To blends 4 and 6, 2,6-ditertiarybutyl 4-methyl phenol (1 g.) and dilaurylthiodipropionate (0.5 g.) were added to stabilise the composition.

The compression moulded plaques were used for the physical tests, the results of which are shown in the following table.

Vieat softening Notched impact point 0. Yield stress strength Mo Full 10 p.s.1. Kg.f./rnm. Lb./in. J./cm.

EXAMPLE 37 Three blends were prepared using the terpolymer graft of Example 34 and resins as identified below. A ratio of 45.45 part by weight of graft to 54.55 parts by weight of resin was used in each case. The constituents were melt blended on a mill having heated 6 in. (15.2 cm.) x 2 in. (5.1 cm.) rolls at C., the resulting crepe being cut into small pieces and compression moulded at 200 C. for mechanical testing.

The resins used in the blends were as follows.

Blend 1.Terpolymer of acrylonitrile, u-methyl styrene and N-o-chlorophenyl maleimide prepared from monomers having a molar ratio 47/ 48.5/4.5 respectively, and having a reduced viscosity of 0.67.

Blend 2.A mixture comprising (i) 45 g. of a terpolymer prepared according to Example 33 resin 3, and (ii) 10 g. of a terpolymer prepared according to Example 33 resin 4.

Blend 3.Tyril 1 767.

N-phenymaleimide (17.3 g.; 5 mole percent), acrylonitrile (70.2 g.; 65 mole percent), vinyl acetate (51.7 g.; 30 mole percent, potassium persulphate (1.5 g.), sodium metabisulphite (1.05 g.), sodium dodecyl sulphate (0.7 g.) and water 400 g.) were placed in a shaking autoclave which was then pressurised to 7 kg./cm. with nitrogen and vented three times. The polymerisation proceeded for 4 hours at 30 C. with shaking under nitrogen at about 4 kg./cm. The pressure was then released and the resultant latex was coagulated by the addition of saturated aluminium sulphate solution. The precipitate was filtered off, washed three times with hot water and twice with ethanol and dried in vacuum at 70 C. to give 101.1 g. (78% yield) tercopolymer having a reduced viscosity of 2.4. On compression-moulding at 200 C. it produced a pale yellow transparent plaque having full and one-tenth Vicat softening points of 99 C. and 89 C. respectively and a flexural strength of 19.0 kg./mm.

1 See footnote at bottom of 001. 24.

21 22 EXAMPLE 39 EXAMPLE 43 Using the process described in Example 38, 116 g. A copolymer was made using the process described in (83.5% yield) of tercopolymer having a reduced viscosity Example 38, employing N-phenylmaleimide (17.3 g.; of 2.05 were obtained from N-phenylmaleimide (26.0 g.; mole percent) acrylonitrile (79.5 g.; 75 mole percent) and 7.5 mole percent), acrylonitrile (74.2 g.; 70 mole percent) 5 ethyl vinyl ether (28.8 g.; 20 mole percent). The polymer and vinyl acetate (38.7 g.; 22.5 mole percent). The trans- (57.6 g.; 46% yield) had a reduced viscosity of 10.2, full parent yellow compression-moulding had full and oneand one-tenth Vicat softening points of 99 C. and 88 C. tenth Vicat softening points of 113 C. and 104 C. rerespectively and a flexural strength of 13.5 kg./mm.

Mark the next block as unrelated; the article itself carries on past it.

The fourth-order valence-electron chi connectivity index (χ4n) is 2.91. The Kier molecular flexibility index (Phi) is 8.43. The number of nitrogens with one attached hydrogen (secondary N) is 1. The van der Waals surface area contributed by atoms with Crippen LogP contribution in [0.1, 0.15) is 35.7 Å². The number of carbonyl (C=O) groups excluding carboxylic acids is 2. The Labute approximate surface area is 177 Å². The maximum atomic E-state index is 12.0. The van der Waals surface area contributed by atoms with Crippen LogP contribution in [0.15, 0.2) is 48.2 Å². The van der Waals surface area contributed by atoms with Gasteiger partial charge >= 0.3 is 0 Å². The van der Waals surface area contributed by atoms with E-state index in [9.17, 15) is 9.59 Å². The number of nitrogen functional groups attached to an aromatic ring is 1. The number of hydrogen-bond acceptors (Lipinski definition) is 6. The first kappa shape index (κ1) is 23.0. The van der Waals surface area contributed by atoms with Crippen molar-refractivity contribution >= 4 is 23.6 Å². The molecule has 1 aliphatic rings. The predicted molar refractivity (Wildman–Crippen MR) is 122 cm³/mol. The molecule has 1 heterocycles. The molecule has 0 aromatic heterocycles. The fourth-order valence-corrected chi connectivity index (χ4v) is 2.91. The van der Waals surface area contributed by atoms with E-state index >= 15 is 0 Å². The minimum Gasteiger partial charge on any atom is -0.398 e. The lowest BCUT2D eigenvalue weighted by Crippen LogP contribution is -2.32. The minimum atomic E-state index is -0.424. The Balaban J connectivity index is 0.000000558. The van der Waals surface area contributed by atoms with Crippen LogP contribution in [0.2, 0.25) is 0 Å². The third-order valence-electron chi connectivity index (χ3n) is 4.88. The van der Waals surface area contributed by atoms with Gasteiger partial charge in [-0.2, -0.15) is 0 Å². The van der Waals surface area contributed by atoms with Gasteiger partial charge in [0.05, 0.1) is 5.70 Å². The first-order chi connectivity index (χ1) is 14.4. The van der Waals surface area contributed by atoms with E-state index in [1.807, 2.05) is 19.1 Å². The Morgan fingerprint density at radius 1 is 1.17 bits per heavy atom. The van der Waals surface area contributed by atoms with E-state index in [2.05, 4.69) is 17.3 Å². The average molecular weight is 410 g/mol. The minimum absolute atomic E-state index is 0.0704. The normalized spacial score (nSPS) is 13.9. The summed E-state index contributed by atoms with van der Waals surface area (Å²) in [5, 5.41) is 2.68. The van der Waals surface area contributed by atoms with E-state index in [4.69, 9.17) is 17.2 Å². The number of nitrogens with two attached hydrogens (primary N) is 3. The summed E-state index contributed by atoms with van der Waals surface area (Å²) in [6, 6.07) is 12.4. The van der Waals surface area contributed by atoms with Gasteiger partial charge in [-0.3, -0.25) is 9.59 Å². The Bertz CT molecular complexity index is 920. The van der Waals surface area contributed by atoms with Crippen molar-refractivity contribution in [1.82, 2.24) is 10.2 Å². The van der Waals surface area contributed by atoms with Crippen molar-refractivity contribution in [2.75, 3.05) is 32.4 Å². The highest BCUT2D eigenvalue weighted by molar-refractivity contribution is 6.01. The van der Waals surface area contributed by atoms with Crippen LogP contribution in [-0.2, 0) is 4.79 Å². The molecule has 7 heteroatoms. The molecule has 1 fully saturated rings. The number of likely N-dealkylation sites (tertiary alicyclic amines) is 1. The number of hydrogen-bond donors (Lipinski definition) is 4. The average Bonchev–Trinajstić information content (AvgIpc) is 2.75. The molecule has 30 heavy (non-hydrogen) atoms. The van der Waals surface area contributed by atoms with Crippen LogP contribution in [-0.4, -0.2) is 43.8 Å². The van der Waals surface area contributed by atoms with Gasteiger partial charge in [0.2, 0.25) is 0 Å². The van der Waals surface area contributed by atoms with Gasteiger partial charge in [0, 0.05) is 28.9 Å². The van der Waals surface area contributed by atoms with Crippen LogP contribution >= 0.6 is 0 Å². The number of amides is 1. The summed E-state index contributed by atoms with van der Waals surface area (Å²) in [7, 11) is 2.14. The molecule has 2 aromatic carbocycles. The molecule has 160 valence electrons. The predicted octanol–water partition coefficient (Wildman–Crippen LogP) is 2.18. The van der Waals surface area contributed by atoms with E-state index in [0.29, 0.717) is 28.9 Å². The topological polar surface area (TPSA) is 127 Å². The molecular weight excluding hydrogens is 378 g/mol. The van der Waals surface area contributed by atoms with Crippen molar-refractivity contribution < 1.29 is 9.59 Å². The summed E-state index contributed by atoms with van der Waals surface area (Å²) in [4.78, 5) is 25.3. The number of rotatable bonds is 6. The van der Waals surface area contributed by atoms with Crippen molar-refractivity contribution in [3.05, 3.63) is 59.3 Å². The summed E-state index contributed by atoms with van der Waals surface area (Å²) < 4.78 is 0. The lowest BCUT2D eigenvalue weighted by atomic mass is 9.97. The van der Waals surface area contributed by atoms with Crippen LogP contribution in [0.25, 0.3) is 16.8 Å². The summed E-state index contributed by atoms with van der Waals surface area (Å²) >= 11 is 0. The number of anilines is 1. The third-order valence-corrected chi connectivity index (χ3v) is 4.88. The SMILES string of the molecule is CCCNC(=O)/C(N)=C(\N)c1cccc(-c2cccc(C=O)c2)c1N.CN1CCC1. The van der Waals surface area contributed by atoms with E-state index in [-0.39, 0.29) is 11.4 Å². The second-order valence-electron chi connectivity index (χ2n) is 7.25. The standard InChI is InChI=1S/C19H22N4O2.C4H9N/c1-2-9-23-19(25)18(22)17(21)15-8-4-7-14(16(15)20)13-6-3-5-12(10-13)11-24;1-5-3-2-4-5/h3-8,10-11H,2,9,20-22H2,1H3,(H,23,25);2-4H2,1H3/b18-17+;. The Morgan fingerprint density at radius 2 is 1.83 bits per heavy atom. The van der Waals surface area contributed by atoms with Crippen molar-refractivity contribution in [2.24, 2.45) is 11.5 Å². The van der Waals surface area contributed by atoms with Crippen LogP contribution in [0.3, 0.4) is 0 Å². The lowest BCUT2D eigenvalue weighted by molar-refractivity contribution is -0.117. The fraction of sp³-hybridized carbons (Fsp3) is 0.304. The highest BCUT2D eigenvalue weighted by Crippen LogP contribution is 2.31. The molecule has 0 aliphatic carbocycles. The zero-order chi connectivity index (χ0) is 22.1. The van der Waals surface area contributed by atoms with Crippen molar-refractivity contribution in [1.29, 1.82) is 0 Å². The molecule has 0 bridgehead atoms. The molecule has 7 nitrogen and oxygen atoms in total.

spectively and a flexural strength of 19.3 kg./mm. By employing twice as muh catalyst (3.0 g. of potassium persulphate and 2.1 g. of sodium metabisulphite) with EXAMPLE 40 conditions otherwise the same, the tercopolymer was produced in 81.5% yield (102.2 g.) and had full and one- Usrng the process described in Example 38, 116 g. O o (81% yield) of tercopolymer having a reduced viscosity 1? zf 3 2 g 2 g of 1.52 were obtained from N-phenylmaleimide 34.5 g.; Y a 6 g a e 10 mole percent), acrylonitrile (74.2 g.; 70 mole percent) vlscoslty o 1 and vinyl acetate (34.4 g.; mole percent). Its melt vis- EXAMPLE 44 cosity was about 18 kp. The pale yellow transparent compression-moul ding had full and one-tenth Vicat softening g ggg fg g ig zg 35322 32222.3 3 g gi g pomts 0f123 and 113 20 38, but with the addition of 0.25% oct'anethiol as chain- EXAMPLE 41 transfer agent and empolying 0.25% potassium persulphate as catalyst together with an equimolar amount of USIHg the Process descrlbed 111 Example 38, but Wlth the sodium metasulphite, the percentages being by weight of addition of dodecanethiol as chain-transfer agent at 1% th t l i ht f th th monomers, Th amount f y Weight of 'E total Weight 0f the three monomers and water was 300 g. Polymers were thus produced from five employing twlce as much Potassium Persulphate monomer mixtures containing 5 mole percent of N-phenand sodium metabisulphite (2.1 g.) as catalyst, polyme ylmaleimide (17.3 g.), 65-85 mole percent of acrylonitrile were produced from six monomer mixtures containing and -10 mole percent of methyl acrylate. The proper- 5 111016 Percent of N-phenylmaleimide 70-95 ties of the polymers are given in the following table, where mole percent of acrylonitrile and 25-0 mole percent of 30 the weights of acrylonitrile and methyl acrylate are in vinyl acetate, the sixth (with no vinyl acetate) being outgrams followed by the mole percent in parentheses, the side the scope of the present invention. The properties of yield of polymer is in grams followed by the percentage the polymers are given in the following table, where the yield in parentheses, R.V. is the reduced viscosity, the weights of acrylonitrile and vinyl acetate are in grams folflexural strength is in kg./mm. and the melt viscosity lowed by the mole percent in parentheses, the yield of is in kp.